mo.

number of termis given, as five, seven, nine, &c. In the questions, generały, under this rule, there are five terms given to find a sixth; the first three terms are a supposition, the last two a demand.

RULE.-In stating questions, place the terms of supposition so that the principal cause of gain, loss, or action, possess the first place; that which expresses the space of time, or the distance of place, the second place; and that which expresses the gain, loss, or action, the third place. Then, place the terms of demand under those of the same kind in the supposition. If the blank place, or term sought, fall under the third term, the proportion is direct; then multiply the first and second terms together for a divisor, and the other three for a dividend, and the quotient will be the answer in the same denomination of the term directly above the blank; but if the blank fall under the first or second term, the proportion is inverse; then, multiply the third and fourth terms together for a divisor, and the other three for a dividend, and the quotient will be the answer.

NOTE.-Observe the same rule here, as in the Single Rule of Three, when the terms of the question are in different denominations; the reduction, however, ought to be performed before the question is stated.

EXAMPLES. 1. If 100 dollars in 12 months, gain 6 dollars; what will 600 dollars gain in 9 months ?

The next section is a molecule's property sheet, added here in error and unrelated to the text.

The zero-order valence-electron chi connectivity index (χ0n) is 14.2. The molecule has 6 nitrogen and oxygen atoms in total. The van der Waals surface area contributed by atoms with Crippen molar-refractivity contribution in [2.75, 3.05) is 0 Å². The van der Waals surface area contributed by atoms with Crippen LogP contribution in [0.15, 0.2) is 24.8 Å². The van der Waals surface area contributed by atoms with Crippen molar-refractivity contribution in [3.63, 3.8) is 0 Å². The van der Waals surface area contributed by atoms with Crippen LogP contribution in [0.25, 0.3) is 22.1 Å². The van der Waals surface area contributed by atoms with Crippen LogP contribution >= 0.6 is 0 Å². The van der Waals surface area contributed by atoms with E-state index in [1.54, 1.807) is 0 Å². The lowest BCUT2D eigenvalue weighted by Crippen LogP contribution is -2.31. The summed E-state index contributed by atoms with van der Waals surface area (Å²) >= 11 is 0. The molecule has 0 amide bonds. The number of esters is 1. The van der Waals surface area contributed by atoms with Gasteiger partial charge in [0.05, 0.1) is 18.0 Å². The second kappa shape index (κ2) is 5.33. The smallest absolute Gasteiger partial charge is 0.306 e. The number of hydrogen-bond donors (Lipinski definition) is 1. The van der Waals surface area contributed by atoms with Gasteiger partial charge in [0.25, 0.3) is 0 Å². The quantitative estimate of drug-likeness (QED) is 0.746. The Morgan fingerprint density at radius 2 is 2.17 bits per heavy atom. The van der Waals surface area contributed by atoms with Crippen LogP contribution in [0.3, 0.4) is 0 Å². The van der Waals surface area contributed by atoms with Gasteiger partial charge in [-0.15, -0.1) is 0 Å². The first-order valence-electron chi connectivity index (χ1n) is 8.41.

[tional terms. 100 : 12 :: 6 The terms of supposition or condi600 : 9.... The demanding terms, or those which 9

move the question. 100 5400

Dem. It is plàin, from the nature of 12 6

this question, that this is only a contrac

tion of the Single Rule of Three; because 1200) 324|00(27 Ans. the product of the two terms which com24

pose our divisor here, may be consider

ed as a composite number, the compo84

nent parts of which must be the two di8.4

visors, when the question is solved by two statements, in the single Rule of Three. And it is evident that it can make no dita

ference whether we divide directly by a composite number, or by the component parts which compose tha .Dumber, as the following work shows, By two statements in the Single Rule of Three.

mo.

mo. 100 : 6 :: 600

12 : 36 :: 9 6

9 100)3600(36 12)324 300

Ans. $27 same as above. 600 and no remainder.